Marvel’s AVENGERS: AGE OF ULTRON review by Mark Walters – a complex but entertaining sequel

Marvel’s AVENGERS: AGE OF ULTRON review by Mark Walters – a complex but entertaining sequel


About a year or so ago I started thinking about what it must have been like for Joss Whedon to try following up 2012’s THE AVENGERS with a bigger and more expensive sequel… let’s just say I don’t envy the guy. The monumental task also involves making sure events in the new film tie together nicely with all of the other Marvel Cinematic Universe installments. And let’s not forget, THE AVENGERS is the highest-grossing superhero movie of all time, so the pressure and expectations from the studio must be insane. AVENGERS: AGE OF ULTRON in many ways is a direct continuation of the 2012 movie, but also assumes you’ve seen all the other films, so you probably should brush up on them before buying a ticket this weekend.

The story opens in third world country Sokovia as The Avengers descend on a Hydra fortress under the command of Baron Von Strucker (Thomas Kretschmann), all in an effort to retrieve Loki’s powerful spear from the first film. How did Hydra get the spear? Uh, well, we don’t know and the film never tells us. While the heroes fight the town is filled with flying Stark drones meant to protect citizens, but the town folk have no love for Tony’s work. Strucker is also housing twins Wanda Maximoff (Elizabeth Olsen) and Pietro Maximoff (Aaron Taylor-Johnson), who have superpowers as the result of the Baron’s experiments. Why do the twins stick around? Uh, well, we kind of find out – they have a personal grudge against Tony Stark based on a tragic event in their past. Upon retrieving the spear, they return home and we learn that Stark (Robert Downey Jr.) and Bruce Banner (Mark Ruffalo) have been trying to engineer a new artificial intelligence program (nicknamed “Ultron”) for the purpose of protecting the human race against possible otherworldly threats… this is in addition to Stark’s current AI program Jarvis (Paul Bettany), who controls the fleet of Iron Legionnaires for his boss. But Tony, in an effort to avoid safety lectures from his teammates, keeps this new project a secret. Eventually Ultron gains a form of consciousness and attacks the heroes, stealing the spear and taking control of Stark’s robotic drones… the same ones meant to protect mankind. At one point Wanda uses her mind control powers to mess with the heads of the superhero team, in an effort to destroy them from the inside. Now The Avengers must bring down Ultron before he carries out a catastrophic plan that could destroy the world.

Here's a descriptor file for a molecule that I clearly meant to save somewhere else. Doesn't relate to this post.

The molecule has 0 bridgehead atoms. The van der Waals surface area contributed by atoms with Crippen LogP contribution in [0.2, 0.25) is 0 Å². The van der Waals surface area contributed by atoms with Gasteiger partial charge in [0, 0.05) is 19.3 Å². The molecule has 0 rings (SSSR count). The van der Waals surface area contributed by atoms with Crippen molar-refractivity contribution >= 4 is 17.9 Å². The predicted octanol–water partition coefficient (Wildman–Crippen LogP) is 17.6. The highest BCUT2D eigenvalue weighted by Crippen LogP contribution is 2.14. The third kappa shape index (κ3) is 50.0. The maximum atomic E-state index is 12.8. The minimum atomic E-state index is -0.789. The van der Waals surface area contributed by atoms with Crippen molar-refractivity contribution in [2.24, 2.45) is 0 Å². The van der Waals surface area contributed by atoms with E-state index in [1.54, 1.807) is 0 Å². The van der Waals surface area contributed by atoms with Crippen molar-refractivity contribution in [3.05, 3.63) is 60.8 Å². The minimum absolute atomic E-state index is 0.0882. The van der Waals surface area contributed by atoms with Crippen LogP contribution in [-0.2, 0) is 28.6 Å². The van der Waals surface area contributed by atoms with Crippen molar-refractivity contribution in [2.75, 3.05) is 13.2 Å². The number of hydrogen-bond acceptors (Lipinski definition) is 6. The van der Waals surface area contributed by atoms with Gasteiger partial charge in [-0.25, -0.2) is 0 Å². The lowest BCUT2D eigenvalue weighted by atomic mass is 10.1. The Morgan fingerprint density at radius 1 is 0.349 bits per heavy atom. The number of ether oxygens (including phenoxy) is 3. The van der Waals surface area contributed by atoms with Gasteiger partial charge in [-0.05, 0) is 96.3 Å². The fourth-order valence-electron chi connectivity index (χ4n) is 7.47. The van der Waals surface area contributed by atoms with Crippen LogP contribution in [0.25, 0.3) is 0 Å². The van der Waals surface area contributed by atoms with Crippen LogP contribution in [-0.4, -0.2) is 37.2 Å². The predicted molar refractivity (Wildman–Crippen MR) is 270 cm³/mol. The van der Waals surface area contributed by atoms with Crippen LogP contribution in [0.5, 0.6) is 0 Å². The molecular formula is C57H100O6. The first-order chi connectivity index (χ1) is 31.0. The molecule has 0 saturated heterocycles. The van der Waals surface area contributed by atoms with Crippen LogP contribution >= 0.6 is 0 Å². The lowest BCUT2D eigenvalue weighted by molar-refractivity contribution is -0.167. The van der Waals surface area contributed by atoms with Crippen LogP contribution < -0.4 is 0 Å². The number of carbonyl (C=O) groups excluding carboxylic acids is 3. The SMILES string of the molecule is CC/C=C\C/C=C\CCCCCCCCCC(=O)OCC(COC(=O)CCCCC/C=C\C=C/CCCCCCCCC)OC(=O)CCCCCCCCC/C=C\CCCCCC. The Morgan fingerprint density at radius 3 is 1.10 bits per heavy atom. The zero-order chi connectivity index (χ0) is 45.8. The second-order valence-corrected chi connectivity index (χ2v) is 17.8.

It seems like lately Marvel has been releasing a LOT of trailers and TV spots for their films, some of which come dangerously close to spoiling all of the major events before audiences even make it to the theater. The advertising for AVENGERS: AGE OF ULTRON hasn’t held back much of the main story, but there’s still some nice surprises in the finished film. One thing Whedon excels at here is capturing awesome comic book moments than hardcore fans will be cheering at, visually bringing to life events we’ve only seen in panels of funnybook pages. There’s actually more glory moments in this installment than even the first, peppered throughout the proceedings in an impressive manner. But despite that the script feels a little messy and complicated, sometimes to a frustrating degree. There’s a bunch of characters to keep track of, even lots of supporting characters that at times muddy up the story more than they assist it. The first AVENGERS movie was surprisingly cohesive, and managed to flow very smoothly despite the abundance of heroes brought together. But here it feels like overkill, so much so that even Whedon has a hard time making it feel balanced. Don’t get me wrong, I doubt anyone else could have done a better job than Joss does here, but it’s just a tricky narrative to work with.